Respondent Judge, by locking herself in her chambers after issuing the order of contempt and coming out only after being informed that complainant was transported to the Iloilo City Jail, left the policemen without recourse but to immediately arrest and detain the complainant in jail. By doing so, she gave an impression that her personal feelings were not kept under control. She should have displayed a greater sense of professional maturity to avoid acts of impropriety that greatly embarrass the administration of justice. A display of petulance and impatience in the conduct of trial is a norm of behavior incompatible with the needful attitude and sobriety of a good judge.[7]

We cannot simply shrug off respondent Judge's failure to exercise that degree of care and temperance required of a judge in the correct and prompt administration of justice; more so in this case where the exercise of the power of contempt resulted in complainant's detention and deprivation of liberty. Respondent Judge's conduct amounts to grave abuse of authority and gross ignorance of the law.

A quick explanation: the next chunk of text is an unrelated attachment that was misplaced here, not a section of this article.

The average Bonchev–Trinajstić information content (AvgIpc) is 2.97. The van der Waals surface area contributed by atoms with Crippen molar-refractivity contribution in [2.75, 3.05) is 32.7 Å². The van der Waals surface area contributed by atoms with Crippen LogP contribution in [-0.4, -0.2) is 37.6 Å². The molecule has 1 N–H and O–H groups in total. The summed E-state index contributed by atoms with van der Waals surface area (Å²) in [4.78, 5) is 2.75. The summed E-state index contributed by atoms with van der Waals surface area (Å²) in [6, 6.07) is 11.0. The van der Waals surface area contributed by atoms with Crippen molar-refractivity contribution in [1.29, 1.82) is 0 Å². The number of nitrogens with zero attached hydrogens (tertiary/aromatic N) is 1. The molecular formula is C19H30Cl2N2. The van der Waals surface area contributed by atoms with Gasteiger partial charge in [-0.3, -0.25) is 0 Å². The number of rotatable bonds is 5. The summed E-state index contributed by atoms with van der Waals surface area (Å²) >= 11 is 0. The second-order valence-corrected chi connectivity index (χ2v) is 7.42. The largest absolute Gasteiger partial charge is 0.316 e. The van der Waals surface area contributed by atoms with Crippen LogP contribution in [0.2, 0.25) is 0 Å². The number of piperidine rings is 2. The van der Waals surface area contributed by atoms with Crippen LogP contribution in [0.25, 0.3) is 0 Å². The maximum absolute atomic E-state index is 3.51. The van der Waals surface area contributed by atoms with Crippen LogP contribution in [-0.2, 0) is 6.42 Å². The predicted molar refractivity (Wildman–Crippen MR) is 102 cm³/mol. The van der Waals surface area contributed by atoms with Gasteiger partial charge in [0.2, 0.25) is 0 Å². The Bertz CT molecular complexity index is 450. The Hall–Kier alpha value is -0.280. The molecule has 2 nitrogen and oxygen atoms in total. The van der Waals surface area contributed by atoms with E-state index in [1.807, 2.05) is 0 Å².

Respondent Judge's actions also visibly indicate her lack of sufficient grasp of the law. No less than the Code of Judicial Conduct mandates that a Judge shall be faithful to the laws and maintain professional competence.[8] Indeed, competence is a mark of a good judge. When a judge displays an utter lack of familiarity with the rules, he erodes the public's confidence in the competence of the courts. Such is gross ignorance of the law. Having accepted the exalted position of a judge, he owes the public and the court the duty to be proficient in the law. Unfamiliarity with the Rules of Court is a sign of incompetence. Basic rules must be at the palm of his hands. A judge must be acquainted with legal norms and precepts as well as with procedural rules.[9] Thus, this Court has consistently held that a judge is presumed to know the law and when the law is so elementary, not to be aware of it constitutes gross ignorance of the law.[10] Verily, failure to follow basic legal commands embodied in the law and the rules constitutes gross ignorance of the law, from which no one is excused, and surely not a judge.[11]